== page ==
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Tigers Report Card: Phil Coke was not awful

I guess that in 2014 Cokey kind of got going...

Leon Halip

When the Tigers announced that they had re-signed Phil Coke last November, I think we can all agree that was not the move we had in mind when the Tigers were suppose to be revamping their bullpen. When I learned that Cokes $1.9 million deal was not guaranteed, I thought that the only way the club would keep him past Spring Training would be if he pitched lights out in March. To my surprise, Coke pitched well in Lakeland, and would once again find himself heading north for the summer.

58.0 5-2 3.88 1.53 3.98 3.79 6.36 3.10 0.78 3.55 0.0

Well, the season started, and Coke struggled right out of the gate. In a total of 6 2/3 innings in April, Phil allowed 6 runs and a .442 wOBA against. May wasn't much better for him, either. In 10 2/3 innings, he gave up 7 runs along with a .376 wOBA against.

On the fateful night of June 8 when the Tigers were playing the Boston Red Sox at Comerica Park, Phil Coke turned his season around. Coke entered a 2-2 game with two men on and David Ortiz at the plate. I was in the crowd, and for reason I was feeling cautiously optimistic about the decision to bring Phil in. How can a guy that sprints in from the bullpen and enters to the song Thunderstruck not pump you up? Anyway, after Big Papi had worked the count full, and after my heart had skipped a few beats, Coke gave up a long, loud fly out to dead center field. Regardless of how far the ball was hit, it went in the scorebook as your average F8.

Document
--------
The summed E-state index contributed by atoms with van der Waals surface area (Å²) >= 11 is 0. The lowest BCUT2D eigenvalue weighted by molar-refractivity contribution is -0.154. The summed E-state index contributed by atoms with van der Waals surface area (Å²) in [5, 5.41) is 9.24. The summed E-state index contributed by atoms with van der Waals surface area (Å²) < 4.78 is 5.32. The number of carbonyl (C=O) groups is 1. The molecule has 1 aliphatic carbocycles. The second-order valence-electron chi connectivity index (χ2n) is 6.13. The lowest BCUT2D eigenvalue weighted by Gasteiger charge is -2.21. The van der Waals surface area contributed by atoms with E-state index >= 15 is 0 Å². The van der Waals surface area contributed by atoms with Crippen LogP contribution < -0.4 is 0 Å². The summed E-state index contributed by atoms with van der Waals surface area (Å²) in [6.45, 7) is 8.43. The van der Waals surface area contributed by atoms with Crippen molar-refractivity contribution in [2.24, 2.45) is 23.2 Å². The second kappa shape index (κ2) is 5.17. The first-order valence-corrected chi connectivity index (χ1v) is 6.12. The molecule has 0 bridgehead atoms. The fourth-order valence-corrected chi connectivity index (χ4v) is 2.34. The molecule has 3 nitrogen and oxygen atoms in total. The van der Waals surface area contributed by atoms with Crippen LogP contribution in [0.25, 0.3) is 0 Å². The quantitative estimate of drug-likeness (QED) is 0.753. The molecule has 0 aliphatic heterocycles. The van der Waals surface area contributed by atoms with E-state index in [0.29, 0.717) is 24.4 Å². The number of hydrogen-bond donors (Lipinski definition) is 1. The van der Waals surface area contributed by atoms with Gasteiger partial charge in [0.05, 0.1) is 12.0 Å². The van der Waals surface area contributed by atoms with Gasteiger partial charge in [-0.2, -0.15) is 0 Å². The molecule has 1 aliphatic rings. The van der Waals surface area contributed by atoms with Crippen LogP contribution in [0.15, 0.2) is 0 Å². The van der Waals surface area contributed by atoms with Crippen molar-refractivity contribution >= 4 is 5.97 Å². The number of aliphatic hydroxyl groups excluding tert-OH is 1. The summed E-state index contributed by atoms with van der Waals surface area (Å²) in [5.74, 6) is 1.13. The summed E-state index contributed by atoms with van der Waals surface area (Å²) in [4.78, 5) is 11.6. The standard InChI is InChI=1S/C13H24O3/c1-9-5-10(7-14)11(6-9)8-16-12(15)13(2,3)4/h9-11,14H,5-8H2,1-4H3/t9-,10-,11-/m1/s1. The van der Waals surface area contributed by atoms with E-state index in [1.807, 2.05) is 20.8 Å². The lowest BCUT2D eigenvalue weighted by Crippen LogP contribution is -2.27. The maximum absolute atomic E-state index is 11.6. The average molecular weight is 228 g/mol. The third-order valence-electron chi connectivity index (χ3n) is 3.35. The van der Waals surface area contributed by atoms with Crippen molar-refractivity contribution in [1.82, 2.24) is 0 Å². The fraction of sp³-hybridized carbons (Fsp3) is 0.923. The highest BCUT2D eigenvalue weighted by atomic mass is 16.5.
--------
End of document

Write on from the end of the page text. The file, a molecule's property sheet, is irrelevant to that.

That moment, as Jim Leyland would say, got Cokey goin’.

For the majority of the rest of the season, Phil Coke pitched much better, and eventually earned his role back as the team’s primary LOOGY.

Overall, he finished the season with a pedestrian 3.88 ERA and a 3.98 FIP, but both are relatively low when compared to the atrocious start that he got off to. Overall he posted 6.36 K/9 rate, a 3.10 BB/9 rate, a 1.53 WHIP, and a .339 BABIP in 58 total innings. Coke, who has always been much tougher on left handed batters, held them to a .308 wOBA and a .691 OPS.

Grade: C

Phil Coke was nothing special in 2014, but was also not the problem in the Tigers' bullpen. He was about as league average as a pitcher can be, as evidenced by his 100 ERA-, his 103 FIP-, and his 0.0 WAR. There's no denying that he got off to a putrid start, but he found his footing in June and continued to be solid till the end of the season. Like usual, he was not good against right handed batters, but that's something that we, and the organization, has understood for quite some time now.

Every interview that I have seen involving Phil Coke paints him as a fun loving, charismatic clubhouse guy. He wears his emotions on his sleeve and is not afraid to tell it how it is. He's the type of guy who is easy to root for. As evidenced by my Coke shirsey, I am a diehard Phil Coke supporter, and was extremely happy to see him somewhat regain his form once June rolled around. He was not "2012 Playoffs Phil Coke," but he was serviceable at times in 2014, and was certainly not a waste of a roster spot.